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Fracking linked to rise in Blackpool crime

Police at the Preston New Road fracking site.
Police at the Preston New Road fracking site.
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The impact of policing the Lancashire fracking operation on crime-fighting in Blackpool has been questioned after a rise in offences.

The community safety performance report for April 2017 to March 2018 shows all crime in the resort during this time has increased by 19.4 per cent.

Paolo Pertica

Paolo Pertica

Violence against the person is up by 36 per cent, including serious assaults up by 15 per cent.

However burglary is down by 1.4 per cent and vehicle offences have reduced by just less than 10 per cent.

The figures were presented to a meeting of Blackpool Council’s tourism, economy and resources committee.

Coun Paul Galley asked if the increase was a reflection of the amount of police resources being used to protect Cuadrilla’s fracking site on Preston New Road from protesters.

He said: “Does fracking take up so much of the constabulary’s resources that they don’t have the money to police Blackpool?

“When I speak to officers on the ground, they think so. It’s a question I would like to be asked of senior officers.

“Only by getting a clear answer can we go to government and say we need your support.

“At the moment the taxpayers of Lancashire are subsidising Cuadrialla. If they were a football club, they would have to pay.”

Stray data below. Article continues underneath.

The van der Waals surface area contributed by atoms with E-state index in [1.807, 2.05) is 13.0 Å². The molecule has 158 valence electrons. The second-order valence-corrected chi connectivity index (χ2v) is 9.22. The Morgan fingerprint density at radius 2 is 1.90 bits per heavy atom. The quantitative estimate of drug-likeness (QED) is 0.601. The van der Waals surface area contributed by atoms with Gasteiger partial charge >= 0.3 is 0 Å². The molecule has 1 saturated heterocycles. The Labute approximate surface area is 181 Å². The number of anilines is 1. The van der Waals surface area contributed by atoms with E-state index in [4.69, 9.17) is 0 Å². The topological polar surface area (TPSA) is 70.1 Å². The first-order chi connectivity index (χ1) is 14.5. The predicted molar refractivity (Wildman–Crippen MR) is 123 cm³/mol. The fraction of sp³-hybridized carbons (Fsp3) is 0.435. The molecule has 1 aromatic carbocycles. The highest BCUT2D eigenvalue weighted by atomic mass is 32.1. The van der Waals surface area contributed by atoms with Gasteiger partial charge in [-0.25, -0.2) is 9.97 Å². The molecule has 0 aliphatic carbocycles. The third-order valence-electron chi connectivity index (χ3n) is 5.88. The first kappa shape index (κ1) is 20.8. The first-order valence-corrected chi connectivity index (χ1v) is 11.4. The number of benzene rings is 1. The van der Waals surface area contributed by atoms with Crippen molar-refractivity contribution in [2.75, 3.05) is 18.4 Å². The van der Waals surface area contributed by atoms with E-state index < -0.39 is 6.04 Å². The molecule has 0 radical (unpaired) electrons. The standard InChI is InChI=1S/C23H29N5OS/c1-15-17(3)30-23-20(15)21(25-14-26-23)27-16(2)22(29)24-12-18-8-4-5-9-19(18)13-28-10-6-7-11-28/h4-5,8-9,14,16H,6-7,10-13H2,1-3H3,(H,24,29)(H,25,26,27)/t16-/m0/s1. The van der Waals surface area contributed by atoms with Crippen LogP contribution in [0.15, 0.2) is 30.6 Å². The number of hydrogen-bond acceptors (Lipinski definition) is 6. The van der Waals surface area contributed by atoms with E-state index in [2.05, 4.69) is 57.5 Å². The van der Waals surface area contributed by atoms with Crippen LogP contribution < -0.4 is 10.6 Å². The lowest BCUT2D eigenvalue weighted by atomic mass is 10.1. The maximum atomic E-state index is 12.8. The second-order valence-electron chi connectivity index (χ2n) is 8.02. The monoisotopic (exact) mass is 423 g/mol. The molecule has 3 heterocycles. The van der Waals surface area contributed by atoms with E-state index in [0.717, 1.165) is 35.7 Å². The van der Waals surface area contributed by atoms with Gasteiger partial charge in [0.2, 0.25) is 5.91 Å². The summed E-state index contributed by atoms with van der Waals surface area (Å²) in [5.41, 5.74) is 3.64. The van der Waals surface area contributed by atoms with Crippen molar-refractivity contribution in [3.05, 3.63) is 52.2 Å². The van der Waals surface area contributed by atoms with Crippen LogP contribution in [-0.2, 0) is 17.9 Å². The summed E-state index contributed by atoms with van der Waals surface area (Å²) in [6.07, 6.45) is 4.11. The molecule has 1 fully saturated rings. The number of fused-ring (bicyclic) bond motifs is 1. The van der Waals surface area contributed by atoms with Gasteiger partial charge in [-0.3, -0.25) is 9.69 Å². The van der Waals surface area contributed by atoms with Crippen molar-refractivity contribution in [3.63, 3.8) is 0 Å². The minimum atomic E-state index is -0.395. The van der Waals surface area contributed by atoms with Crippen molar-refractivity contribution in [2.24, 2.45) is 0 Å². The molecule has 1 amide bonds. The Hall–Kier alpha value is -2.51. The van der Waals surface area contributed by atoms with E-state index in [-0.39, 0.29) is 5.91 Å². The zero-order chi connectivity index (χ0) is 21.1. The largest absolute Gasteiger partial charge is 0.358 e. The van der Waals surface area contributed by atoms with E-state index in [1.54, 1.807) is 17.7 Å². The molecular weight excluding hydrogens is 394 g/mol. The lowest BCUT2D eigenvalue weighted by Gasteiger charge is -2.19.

Paolo Pertica, head of community safety strategy at the council, said the figures were in line with rises seen all over the country.

But he also told the meeting: “It would be naive to suggest the demand the management of fracking has generated has not had any impact at all.”

He said initially only Western division officers had policed the fracking site, but this was now shared by all three police divisions in Lancashire.

Mr Pertica said the increase in crime could also be put down to more people being encouraged to report crime, particularly victims of domestic violence and sexual offences.

Officers also have to record crimes within 24 hours instead of 76 hours, so incidents which may subsequently have been found not to be a crime, are being recorded.

Mr Pertica added: “If there had been increases only in Blackpool, that would be a concern. But the increases are across Lancashire and nationally.”

Cost so far

Lancashire Police said the cost of policing the fracking site now stands at more than £7.3m.

The force requested £6.8m from the Home Office to meet the costs of the operation in 2017/18 but was granted just £1.4m.